Sterling takes a pounding: how to get the best rate for your holiday cash
Sterling fell to a four-month low against the dollar today, as prime minister Theresa May’s latest Brexit plan attracted criticism from Labour and Conservative politicians alike. This has raised the possibility of a no-deal Brexit when the UK officially leaves the European Union on 31 October.
One pound was worth $1.27 on Wednesday at 11:20, down from a high of $1.33 on 13 March.
Sterling also fell against the euro and was trading at €1.13 on Wednesday morning, down 0.36 per cent on the day.
Gains made by the currency over the past few months have largely been reversed – and the pound is now trading at levels last seen during the Christmas break.
Top tips to get the best rate for holiday money
The news is likely to represent a source of anxiety for British holidaymakers planning to get away over the upcoming half-term break and who have not yet exchanged their holiday money. Fortunately, there are a number of steps that can be taken to soften the impact of currency moves.
1) Prepaid currency card
A prepaid currency card allows holidaymakers to pre-load currency on to the card and lock in the exchange rate on the day, which could be a good option if the value of the pound spikes on a particular day.
These cards also tend to offer better exchange rates than those from a bank or bureau de change. With a prepaid card, you don’t need to load all of your currency at once as they allow you to add smaller increments to avoid losing out if exchange rates look unfavourable.
2) Avoid airport bureaux at all costs
You should avoid a bureau de change at an airport at all costs, as you are bound to get significantly less for your pound. Being captive markets, airports will take a much higher margin for foreign currency. Even if the rate is just 2 per cent higher, this could be as much as £40 on the average family’s holiday spending money.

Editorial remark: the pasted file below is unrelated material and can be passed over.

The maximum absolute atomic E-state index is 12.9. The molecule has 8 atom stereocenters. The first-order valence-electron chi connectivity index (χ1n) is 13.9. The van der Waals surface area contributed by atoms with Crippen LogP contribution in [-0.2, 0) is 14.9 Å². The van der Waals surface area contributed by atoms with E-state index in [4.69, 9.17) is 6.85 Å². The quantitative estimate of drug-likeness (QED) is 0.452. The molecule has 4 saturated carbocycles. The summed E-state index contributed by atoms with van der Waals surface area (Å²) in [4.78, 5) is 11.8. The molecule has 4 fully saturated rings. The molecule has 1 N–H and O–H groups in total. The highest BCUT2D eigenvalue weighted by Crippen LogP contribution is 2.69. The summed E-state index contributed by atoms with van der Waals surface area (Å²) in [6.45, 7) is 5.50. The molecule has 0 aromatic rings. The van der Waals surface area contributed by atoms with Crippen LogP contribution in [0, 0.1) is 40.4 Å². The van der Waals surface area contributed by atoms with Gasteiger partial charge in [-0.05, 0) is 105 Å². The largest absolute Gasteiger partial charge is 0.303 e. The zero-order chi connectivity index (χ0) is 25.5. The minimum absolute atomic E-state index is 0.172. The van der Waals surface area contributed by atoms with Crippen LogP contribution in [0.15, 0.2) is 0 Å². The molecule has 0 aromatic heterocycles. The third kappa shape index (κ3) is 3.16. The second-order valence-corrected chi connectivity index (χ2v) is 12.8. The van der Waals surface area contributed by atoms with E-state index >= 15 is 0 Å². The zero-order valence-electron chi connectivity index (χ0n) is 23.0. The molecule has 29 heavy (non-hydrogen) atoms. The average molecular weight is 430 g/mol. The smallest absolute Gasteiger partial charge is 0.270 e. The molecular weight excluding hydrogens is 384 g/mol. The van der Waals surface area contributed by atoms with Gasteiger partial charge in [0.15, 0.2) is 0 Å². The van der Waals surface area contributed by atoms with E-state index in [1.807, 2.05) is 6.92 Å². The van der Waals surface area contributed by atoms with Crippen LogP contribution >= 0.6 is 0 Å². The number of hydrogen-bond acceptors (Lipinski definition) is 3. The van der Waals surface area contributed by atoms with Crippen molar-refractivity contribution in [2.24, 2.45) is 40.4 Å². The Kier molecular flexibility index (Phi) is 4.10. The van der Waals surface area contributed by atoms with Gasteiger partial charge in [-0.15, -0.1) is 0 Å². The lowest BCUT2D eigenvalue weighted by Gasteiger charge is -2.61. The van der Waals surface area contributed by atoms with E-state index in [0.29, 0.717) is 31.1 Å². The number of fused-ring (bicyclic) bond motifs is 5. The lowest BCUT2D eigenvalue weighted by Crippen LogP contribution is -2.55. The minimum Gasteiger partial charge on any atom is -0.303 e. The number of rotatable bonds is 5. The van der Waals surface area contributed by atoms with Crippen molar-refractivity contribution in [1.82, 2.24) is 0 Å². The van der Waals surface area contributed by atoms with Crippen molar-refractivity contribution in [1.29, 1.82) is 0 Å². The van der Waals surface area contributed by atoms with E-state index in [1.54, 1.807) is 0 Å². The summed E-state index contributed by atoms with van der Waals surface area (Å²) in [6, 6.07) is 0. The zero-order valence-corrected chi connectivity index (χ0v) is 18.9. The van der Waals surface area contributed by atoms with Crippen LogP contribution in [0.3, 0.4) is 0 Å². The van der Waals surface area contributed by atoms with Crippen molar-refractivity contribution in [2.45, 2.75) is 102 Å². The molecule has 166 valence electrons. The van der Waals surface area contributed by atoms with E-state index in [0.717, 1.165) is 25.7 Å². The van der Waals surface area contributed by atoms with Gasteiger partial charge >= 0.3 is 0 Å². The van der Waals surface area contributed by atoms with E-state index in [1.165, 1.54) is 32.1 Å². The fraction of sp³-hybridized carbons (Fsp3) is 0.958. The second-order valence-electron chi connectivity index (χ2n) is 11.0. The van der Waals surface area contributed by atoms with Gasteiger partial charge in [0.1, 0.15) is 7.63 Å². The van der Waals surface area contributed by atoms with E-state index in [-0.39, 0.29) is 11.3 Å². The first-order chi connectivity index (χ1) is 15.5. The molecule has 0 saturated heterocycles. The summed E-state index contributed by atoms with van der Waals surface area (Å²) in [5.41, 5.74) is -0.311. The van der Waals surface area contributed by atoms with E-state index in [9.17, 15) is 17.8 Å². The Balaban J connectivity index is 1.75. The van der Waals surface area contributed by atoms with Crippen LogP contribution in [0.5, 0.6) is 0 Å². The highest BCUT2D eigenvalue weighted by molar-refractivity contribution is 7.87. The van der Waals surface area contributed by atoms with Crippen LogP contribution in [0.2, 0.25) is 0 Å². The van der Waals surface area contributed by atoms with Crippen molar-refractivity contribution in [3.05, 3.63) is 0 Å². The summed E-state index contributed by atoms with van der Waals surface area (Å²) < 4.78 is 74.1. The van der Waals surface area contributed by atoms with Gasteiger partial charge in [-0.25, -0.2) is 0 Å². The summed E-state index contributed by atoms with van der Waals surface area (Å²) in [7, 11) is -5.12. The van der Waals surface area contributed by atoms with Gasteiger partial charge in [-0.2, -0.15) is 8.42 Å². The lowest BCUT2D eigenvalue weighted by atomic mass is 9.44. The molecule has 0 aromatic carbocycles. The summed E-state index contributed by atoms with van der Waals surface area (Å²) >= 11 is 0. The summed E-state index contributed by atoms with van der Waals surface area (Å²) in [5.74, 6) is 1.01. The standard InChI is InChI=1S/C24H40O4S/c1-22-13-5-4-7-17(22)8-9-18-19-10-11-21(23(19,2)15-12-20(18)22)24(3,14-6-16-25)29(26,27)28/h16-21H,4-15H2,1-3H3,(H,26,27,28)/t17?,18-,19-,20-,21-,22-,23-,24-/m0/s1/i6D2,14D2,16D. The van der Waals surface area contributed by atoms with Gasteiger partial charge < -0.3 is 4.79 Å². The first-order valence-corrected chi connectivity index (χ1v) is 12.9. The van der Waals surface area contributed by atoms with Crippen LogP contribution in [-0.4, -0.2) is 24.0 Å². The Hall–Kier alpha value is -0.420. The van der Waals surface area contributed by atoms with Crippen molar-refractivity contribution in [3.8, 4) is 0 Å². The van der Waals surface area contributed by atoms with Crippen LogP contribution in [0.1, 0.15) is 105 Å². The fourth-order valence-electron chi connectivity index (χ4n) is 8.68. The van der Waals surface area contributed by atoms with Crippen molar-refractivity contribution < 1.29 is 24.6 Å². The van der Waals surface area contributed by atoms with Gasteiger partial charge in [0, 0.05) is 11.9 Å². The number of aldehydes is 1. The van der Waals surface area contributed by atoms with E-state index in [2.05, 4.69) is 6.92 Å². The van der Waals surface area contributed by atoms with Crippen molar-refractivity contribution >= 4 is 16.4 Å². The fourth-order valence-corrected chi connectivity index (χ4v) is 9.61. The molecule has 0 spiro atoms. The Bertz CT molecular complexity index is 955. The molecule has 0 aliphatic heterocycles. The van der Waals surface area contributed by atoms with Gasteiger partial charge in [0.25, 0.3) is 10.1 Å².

3) Use specialist overseas debit and credit cards
Many holidaymakers stick to their everyday cards to pay for goods and services abroad. But picking the right card could save you about £100 in charges in a fortnight.
4) Factor in all fees
The headline exchange rate may look good, but it’s important to check the overall price of the transaction after any fees. Often the best rate will be one with low commission and good value on handling costs, credit card charges and delivery fees.
5) Check specialist sites
It can be difficult to time exactly when to buy your foreign currency given all the volatility. On a practical level, to help you decide when the time is right, you should keep up to date with the news and check specialist rate websites such as Xe.com and Oanda.com to keep track of exchange rates and the currency markets.
Specialist brokers such as Netdania.com also offer daily reports and rate updates, and you can also keep track via the Travelex travel rate checker.